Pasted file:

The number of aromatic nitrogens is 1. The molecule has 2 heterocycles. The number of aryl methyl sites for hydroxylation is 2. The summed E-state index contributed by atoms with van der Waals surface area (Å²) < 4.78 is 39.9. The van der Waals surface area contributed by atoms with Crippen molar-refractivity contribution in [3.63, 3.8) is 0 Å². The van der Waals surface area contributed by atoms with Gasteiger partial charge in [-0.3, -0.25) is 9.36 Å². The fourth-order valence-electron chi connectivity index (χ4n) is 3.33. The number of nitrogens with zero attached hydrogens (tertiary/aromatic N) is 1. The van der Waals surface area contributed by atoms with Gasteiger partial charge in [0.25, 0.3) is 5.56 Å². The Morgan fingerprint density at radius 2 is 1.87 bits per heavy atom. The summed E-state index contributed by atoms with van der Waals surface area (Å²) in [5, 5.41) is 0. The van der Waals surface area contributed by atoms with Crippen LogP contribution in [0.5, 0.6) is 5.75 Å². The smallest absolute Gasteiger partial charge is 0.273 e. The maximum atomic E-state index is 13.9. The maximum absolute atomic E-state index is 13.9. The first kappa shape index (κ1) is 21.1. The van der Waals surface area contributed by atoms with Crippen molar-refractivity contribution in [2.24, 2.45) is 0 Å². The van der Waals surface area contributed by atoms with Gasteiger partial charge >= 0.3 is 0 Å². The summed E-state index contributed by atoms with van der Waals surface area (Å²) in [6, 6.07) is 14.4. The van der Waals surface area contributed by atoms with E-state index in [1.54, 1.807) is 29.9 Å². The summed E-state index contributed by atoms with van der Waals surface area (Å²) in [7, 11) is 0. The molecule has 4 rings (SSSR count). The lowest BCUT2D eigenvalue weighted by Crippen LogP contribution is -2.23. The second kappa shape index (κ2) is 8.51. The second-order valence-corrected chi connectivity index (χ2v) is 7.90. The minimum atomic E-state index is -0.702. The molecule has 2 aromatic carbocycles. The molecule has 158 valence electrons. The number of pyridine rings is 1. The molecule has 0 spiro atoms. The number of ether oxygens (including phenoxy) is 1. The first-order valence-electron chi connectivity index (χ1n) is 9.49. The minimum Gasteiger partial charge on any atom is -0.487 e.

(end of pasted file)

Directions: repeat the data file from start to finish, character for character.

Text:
The number of aromatic nitrogens is 1. The molecule has 2 heterocycles. The number of aryl methyl sites for hydroxylation is 2. The summed E-state index contributed by atoms with van der Waals surface area (Å²) < 4.78 is 39.9. The van der Waals surface area contributed by atoms with Crippen molar-refractivity contribution in [3.63, 3.8) is 0 Å². The van der Waals surface area contributed by atoms with Gasteiger partial charge in [-0.3, -0.25) is 9.36 Å². The fourth-order valence-electron chi connectivity index (χ4n) is 3.33. The number of nitrogens with zero attached hydrogens (tertiary/aromatic N) is 1. The van der Waals surface area contributed by atoms with Gasteiger partial charge in [0.25, 0.3) is 5.56 Å². The Morgan fingerprint density at radius 2 is 1.87 bits per heavy atom. The summed E-state index contributed by atoms with van der Waals surface area (Å²) in [5, 5.41) is 0. The van der Waals surface area contributed by atoms with Crippen LogP contribution in [0.5, 0.6) is 5.75 Å². The smallest absolute Gasteiger partial charge is 0.273 e. The maximum atomic E-state index is 13.9. The maximum absolute atomic E-state index is 13.9. The first kappa shape index (κ1) is 21.1. The van der Waals surface area contributed by atoms with Crippen molar-refractivity contribution in [2.24, 2.45) is 0 Å². The van der Waals surface area contributed by atoms with Gasteiger partial charge >= 0.3 is 0 Å². The summed E-state index contributed by atoms with van der Waals surface area (Å²) in [6, 6.07) is 14.4. The van der Waals surface area contributed by atoms with E-state index in [1.54, 1.807) is 29.9 Å². The summed E-state index contributed by atoms with van der Waals surface area (Å²) in [7, 11) is 0. The molecule has 4 rings (SSSR count). The lowest BCUT2D eigenvalue weighted by Crippen LogP contribution is -2.23. The second kappa shape index (κ2) is 8.51. The second-order valence-corrected chi connectivity index (χ2v) is 7.90. The minimum atomic E-state index is -0.702. The molecule has 2 aromatic carbocycles. The molecule has 158 valence electrons. The number of pyridine rings is 1. The molecule has 0 spiro atoms. The number of ether oxygens (including phenoxy) is 1. The first-order valence-electron chi connectivity index (χ1n) is 9.49. The minimum Gasteiger partial charge on any atom is -0.487 e.